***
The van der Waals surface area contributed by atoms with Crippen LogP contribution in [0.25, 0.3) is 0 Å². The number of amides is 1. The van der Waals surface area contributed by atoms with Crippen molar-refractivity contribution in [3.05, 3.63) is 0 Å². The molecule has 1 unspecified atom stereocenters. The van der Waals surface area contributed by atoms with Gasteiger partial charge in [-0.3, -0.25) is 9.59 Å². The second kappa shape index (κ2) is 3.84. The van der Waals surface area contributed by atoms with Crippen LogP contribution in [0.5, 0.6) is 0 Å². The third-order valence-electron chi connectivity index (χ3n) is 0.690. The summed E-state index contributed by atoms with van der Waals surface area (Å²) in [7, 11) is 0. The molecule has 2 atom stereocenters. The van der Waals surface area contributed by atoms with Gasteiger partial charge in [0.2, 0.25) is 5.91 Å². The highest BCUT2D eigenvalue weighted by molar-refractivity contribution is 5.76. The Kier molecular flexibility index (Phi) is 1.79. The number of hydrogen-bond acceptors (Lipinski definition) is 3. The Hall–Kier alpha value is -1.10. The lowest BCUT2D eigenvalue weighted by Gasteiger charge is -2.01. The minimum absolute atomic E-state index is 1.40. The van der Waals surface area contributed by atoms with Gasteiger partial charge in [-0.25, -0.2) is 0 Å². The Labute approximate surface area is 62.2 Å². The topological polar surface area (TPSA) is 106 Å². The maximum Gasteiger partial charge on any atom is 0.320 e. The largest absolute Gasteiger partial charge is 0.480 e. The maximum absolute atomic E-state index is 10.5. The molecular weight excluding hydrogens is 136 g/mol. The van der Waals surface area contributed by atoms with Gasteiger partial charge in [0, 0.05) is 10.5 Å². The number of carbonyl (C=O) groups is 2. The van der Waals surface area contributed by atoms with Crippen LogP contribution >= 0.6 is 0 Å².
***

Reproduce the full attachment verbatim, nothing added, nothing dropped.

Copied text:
The van der Waals surface area contributed by atoms with Crippen LogP contribution in [0.25, 0.3) is 0 Å². The number of amides is 1. The van der Waals surface area contributed by atoms with Crippen molar-refractivity contribution in [3.05, 3.63) is 0 Å². The molecule has 1 unspecified atom stereocenters. The van der Waals surface area contributed by atoms with Gasteiger partial charge in [-0.3, -0.25) is 9.59 Å². The second kappa shape index (κ2) is 3.84. The van der Waals surface area contributed by atoms with Crippen LogP contribution in [0.5, 0.6) is 0 Å². The third-order valence-electron chi connectivity index (χ3n) is 0.690. The summed E-state index contributed by atoms with van der Waals surface area (Å²) in [7, 11) is 0. The molecule has 2 atom stereocenters. The van der Waals surface area contributed by atoms with Gasteiger partial charge in [0.2, 0.25) is 5.91 Å². The highest BCUT2D eigenvalue weighted by molar-refractivity contribution is 5.76. The Kier molecular flexibility index (Phi) is 1.79. The number of hydrogen-bond acceptors (Lipinski definition) is 3. The Hall–Kier alpha value is -1.10. The lowest BCUT2D eigenvalue weighted by Gasteiger charge is -2.01. The minimum absolute atomic E-state index is 1.40. The van der Waals surface area contributed by atoms with Gasteiger partial charge in [-0.25, -0.2) is 0 Å². The Labute approximate surface area is 62.2 Å². The topological polar surface area (TPSA) is 106 Å². The maximum Gasteiger partial charge on any atom is 0.320 e. The largest absolute Gasteiger partial charge is 0.480 e. The maximum absolute atomic E-state index is 10.5. The molecular weight excluding hydrogens is 136 g/mol. The van der Waals surface area contributed by atoms with Gasteiger partial charge in [0, 0.05) is 10.5 Å². The number of carbonyl (C=O) groups is 2. The van der Waals surface area contributed by atoms with Crippen LogP contribution >= 0.6 is 0 Å².